With style and purpose, A Palos Verdes family stages a barn revival like no other.
- Written byDiane E.
Thirty years ago when equestrian Carole Hoffman and her late husband, radiologist Dr. Richard Hoffman, were living in Rolling Hills with their children, Rex and Heidi, Carole found a neglected, rundown property nearby that she fell in love with.
“I saw the barn, the land and the magnificent view, and I knew that it had great potential. When I showed it to Dick he also loved it, and I felt like the luckiest person in the world. My dream of building my own dressage paradise was about to come true,” says Carole.
George Sweeney, architect
|Rick Marshall, West Construction and Design|
The Hoffmans purchased the 1940s-era, ranch-style house and brought Palos Verdes architect George Sweeney and general contractor Rick Marshall of West Construction and Design onboard for the renovation. Unlike most remodeling projects that usually begin with the residence, the Hoffman multi-phase project started with the barn and riding arena—not surprising given that Carole cofounded the Palos Verdes Chapter of the California Dressage Society and was long-listed for the U.S. dressage Olympic team in the ‘80s.
The Hoffman home is filled with antiques and treasures, many Carole collected in Germany with her late husband, Dr. Richard Hoffman.
Carole’s great attention to detail coupled with Dick’s admiration for her passion guided the redesign of the large, historic barn and installation of the Olympic-size regulation dressage arena, complete with a sound system, bougainvillea-draped judges box and viewing gazebo. A dirt access road was added, and a stepped pathway was carved into the fruit tree-adorned hillside behind the barn leading to the family residence, which is perched atop the three-acre property.
After the equestrian phase of the project was completed, the transformation of the house began in 1985, with Carole and her design vision at the helm. The original old-English cottage feel was carefully retained when 2,000 square feet of living space was added, ceilings were raised and finished with trussed beams (a hallmark of George Sweeney designs, according to Carole), and skylights were added to wash the home with natural light. The kitchen and the library were remodeled first, followed by the dining room, master suite and family room.
As visitors step through the entryway onto restored original oak floors, they are greeted by an authentic American carousel horse suspended from the ceiling—one of many cherished horse collectibles from Carole and Dick’s travels, artfully displayed in every room. Other collectibles as notable as the horses are a vast array of clocks and Bavarian furniture, which pay homage to Dick’s medical career and their life abroad in Germany in the 1960s.
“After completing his radiology residency,” Carole explains, “Dick fulfilled his military obligation in the U.S. Army’s largest European hospital in West Germany, where he created their heart catheterization laboratory. Most of our many antique grandfather and wall clocks are from Heidelberg, Berlin and Wiesbaden, and the wood carved furniture is from Oberammergau, Germany.”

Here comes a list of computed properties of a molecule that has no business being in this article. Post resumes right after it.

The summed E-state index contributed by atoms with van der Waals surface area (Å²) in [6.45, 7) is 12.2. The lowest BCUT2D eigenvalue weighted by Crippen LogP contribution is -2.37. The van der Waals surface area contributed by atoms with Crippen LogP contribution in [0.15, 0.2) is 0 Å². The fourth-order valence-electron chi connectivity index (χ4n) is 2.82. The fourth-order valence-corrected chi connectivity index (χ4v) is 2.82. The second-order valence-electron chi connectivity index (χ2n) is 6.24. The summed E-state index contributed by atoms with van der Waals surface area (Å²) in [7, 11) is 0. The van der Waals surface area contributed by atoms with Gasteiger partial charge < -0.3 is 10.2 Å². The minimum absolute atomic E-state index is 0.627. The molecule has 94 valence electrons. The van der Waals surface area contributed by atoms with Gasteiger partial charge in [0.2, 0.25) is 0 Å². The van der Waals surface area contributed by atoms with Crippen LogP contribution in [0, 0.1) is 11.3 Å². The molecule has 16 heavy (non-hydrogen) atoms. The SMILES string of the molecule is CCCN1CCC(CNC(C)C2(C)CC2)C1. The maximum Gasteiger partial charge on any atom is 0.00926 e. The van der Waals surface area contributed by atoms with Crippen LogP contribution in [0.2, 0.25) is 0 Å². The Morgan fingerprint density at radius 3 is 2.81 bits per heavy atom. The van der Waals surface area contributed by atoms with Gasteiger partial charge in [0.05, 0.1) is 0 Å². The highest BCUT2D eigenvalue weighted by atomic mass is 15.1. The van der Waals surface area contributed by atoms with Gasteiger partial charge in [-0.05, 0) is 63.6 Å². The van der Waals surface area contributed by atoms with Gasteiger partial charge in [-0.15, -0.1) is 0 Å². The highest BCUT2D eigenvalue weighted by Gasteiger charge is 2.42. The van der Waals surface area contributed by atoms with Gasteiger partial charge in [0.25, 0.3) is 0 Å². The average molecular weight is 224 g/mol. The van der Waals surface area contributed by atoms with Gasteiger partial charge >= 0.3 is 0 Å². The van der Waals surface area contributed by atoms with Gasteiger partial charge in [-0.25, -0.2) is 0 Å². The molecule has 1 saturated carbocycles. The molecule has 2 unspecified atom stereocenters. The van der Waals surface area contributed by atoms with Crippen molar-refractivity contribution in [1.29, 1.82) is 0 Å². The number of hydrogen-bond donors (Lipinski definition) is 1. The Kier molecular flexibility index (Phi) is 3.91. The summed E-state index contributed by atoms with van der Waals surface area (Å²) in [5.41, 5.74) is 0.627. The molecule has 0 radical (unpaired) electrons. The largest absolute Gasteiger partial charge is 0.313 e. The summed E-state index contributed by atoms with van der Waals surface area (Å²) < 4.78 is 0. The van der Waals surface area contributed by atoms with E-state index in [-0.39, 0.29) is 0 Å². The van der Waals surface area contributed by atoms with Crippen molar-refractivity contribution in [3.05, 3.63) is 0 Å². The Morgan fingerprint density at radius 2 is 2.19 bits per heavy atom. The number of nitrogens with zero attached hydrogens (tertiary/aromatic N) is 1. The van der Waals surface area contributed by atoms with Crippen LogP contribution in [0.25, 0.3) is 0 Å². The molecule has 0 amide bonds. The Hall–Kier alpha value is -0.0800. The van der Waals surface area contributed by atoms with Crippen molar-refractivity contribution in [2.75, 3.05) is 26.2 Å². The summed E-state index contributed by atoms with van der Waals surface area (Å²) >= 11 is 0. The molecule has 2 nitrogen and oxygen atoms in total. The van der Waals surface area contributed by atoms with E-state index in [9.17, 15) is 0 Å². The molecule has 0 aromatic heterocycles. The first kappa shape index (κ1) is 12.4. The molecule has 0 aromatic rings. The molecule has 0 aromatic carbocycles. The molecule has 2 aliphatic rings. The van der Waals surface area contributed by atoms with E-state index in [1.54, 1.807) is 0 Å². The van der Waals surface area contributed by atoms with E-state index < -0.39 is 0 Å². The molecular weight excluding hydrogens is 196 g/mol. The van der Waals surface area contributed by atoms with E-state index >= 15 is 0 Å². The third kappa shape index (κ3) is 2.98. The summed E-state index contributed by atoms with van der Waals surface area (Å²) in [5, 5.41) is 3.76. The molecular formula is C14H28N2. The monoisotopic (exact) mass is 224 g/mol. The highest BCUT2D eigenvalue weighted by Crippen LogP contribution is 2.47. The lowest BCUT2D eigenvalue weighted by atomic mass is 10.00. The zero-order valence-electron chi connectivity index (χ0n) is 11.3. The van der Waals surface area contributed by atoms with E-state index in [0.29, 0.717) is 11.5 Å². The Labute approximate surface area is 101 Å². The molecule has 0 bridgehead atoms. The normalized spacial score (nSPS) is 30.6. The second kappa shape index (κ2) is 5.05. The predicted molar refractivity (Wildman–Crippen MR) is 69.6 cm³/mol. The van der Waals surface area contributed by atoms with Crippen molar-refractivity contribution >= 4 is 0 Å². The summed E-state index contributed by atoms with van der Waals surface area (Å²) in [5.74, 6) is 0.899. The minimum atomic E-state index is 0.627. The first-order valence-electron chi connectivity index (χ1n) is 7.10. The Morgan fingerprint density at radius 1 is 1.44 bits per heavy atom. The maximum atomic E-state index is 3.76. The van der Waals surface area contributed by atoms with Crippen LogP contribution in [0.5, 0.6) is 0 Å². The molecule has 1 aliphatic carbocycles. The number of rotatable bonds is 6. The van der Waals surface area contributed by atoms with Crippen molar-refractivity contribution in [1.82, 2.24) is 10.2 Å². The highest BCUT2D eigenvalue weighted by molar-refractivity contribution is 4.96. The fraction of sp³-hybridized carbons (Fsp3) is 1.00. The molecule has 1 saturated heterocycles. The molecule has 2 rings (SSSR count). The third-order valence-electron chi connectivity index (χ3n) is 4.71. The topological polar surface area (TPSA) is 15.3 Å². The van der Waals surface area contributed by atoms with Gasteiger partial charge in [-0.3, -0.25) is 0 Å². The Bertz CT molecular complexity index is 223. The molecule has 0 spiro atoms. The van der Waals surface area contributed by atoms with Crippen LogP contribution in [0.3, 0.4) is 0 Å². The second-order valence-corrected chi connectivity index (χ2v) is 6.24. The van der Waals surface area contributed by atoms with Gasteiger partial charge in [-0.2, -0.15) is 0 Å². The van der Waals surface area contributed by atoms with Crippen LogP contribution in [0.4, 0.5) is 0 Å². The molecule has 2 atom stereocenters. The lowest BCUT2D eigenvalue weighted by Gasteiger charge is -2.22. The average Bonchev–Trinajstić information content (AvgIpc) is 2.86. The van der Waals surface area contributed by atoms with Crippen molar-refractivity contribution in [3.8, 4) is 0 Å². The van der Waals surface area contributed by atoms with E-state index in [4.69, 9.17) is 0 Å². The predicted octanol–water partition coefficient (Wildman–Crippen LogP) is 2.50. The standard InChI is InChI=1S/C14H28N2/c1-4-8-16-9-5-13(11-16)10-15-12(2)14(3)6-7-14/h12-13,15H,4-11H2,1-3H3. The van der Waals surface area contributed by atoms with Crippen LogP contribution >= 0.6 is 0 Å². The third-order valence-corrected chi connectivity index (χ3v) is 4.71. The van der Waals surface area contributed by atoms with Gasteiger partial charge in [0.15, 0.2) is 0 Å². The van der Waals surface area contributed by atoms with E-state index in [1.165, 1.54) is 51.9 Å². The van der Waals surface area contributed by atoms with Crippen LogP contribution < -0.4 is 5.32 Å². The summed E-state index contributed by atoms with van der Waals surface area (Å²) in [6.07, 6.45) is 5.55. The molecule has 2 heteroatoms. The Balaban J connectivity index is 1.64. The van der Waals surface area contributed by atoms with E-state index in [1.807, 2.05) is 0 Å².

The crisp, blue-and-white barn color scheme was repeated in the kitchen with Walker Zanger tile finds, including an unexpected bold splash of vinyl floor tiles in a checked pattern that added cushiony comfort while visually breaking up the monochromatic alder wood cabinetry. Trompe l’oeil art (“fools the eye”) was whimsically painted by artist Roger Wood onto woodwork and walls to playfully beckon second glances.
Convex glass from a guesthouse in Germany was inserted into kitchen cabinet doors, blending old-world interest with new construction. “It was always an adventure working with Carole. She came up with great ideas, and we built them—such as the brick chimney that disguises the commercial cooktop exhaust hood and designing the library around an antique bar from Germany,” says Rick.
Typical in California architecture and design is bringing the “outside in” to living spaces. Carole considered fabulous views, sunshine and lush gardens with this in mind, but she creatively took it a step further and brought the barn inside too.
One of the faux painted wood walls in their grandson’s room boasts a blue-and-white barn door that duplicates those in the tack room. Rocks from the arena construction were repurposed and used to build the family room fireplace, and a table in the room is made of wood from an old barn fence.
With her adoration for flowers as another design inspiration, Carole blended antiques, collectibles and traditional furnishings while creating a warm and inviting French country decor. “I love flowers and being surrounded by them,” she says.
To complement the Bavarian hand-painted furnishings from Germany, artist Maria Bliss painted floral designs on the dining room floor and family room ceiling beams. Carole also selected Ralph Lauren wallpaper and fabrics that were in keeping with the floral motif for the upholstered furniture and finishing touches.
Still feeling like the luckiest person in the world today, Carole reflects with great pride on the life and the home she and Dick created together for their family. When asked which is her favorite room in the house, she answers with a smile, “The barn, of course.”
After weeks of extensive renovations, Morgan’s Jewelers unveiled its Palos Verdes showroom to guests who sipped Belvedere cocktails while raising money for City of Hope. Raffle items were generously donated by Terranea Resort, Trump National Golf Club, Murad and Poppi.
Southbay was a proud media sponsor.